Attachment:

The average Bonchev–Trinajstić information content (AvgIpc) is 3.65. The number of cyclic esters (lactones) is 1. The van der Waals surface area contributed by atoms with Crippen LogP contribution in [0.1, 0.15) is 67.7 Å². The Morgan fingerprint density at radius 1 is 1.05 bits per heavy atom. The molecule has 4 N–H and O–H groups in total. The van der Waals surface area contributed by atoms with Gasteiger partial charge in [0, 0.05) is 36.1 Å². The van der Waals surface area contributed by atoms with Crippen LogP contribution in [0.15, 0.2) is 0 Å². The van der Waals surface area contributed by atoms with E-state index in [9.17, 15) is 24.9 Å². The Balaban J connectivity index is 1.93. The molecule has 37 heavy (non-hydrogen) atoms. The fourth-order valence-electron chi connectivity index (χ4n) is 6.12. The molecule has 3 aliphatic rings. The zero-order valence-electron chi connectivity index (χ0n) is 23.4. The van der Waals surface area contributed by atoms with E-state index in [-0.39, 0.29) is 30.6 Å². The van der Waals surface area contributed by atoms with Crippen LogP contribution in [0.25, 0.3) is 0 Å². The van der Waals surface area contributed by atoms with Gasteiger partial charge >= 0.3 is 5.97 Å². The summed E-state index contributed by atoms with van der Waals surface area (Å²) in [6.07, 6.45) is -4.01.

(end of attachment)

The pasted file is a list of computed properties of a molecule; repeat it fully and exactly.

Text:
The average Bonchev–Trinajstić information content (AvgIpc) is 3.65. The number of cyclic esters (lactones) is 1. The van der Waals surface area contributed by atoms with Crippen LogP contribution in [0.1, 0.15) is 67.7 Å². The Morgan fingerprint density at radius 1 is 1.05 bits per heavy atom. The molecule has 4 N–H and O–H groups in total. The van der Waals surface area contributed by atoms with Gasteiger partial charge in [0, 0.05) is 36.1 Å². The van der Waals surface area contributed by atoms with Crippen LogP contribution in [0.15, 0.2) is 0 Å². The van der Waals surface area contributed by atoms with E-state index in [9.17, 15) is 24.9 Å². The Balaban J connectivity index is 1.93. The molecule has 37 heavy (non-hydrogen) atoms. The fourth-order valence-electron chi connectivity index (χ4n) is 6.12. The molecule has 3 aliphatic rings. The zero-order valence-electron chi connectivity index (χ0n) is 23.4. The van der Waals surface area contributed by atoms with E-state index in [-0.39, 0.29) is 30.6 Å². The van der Waals surface area contributed by atoms with Crippen LogP contribution in [0.25, 0.3) is 0 Å². The van der Waals surface area contributed by atoms with Gasteiger partial charge >= 0.3 is 5.97 Å². The summed E-state index contributed by atoms with van der Waals surface area (Å²) in [6.07, 6.45) is -4.01.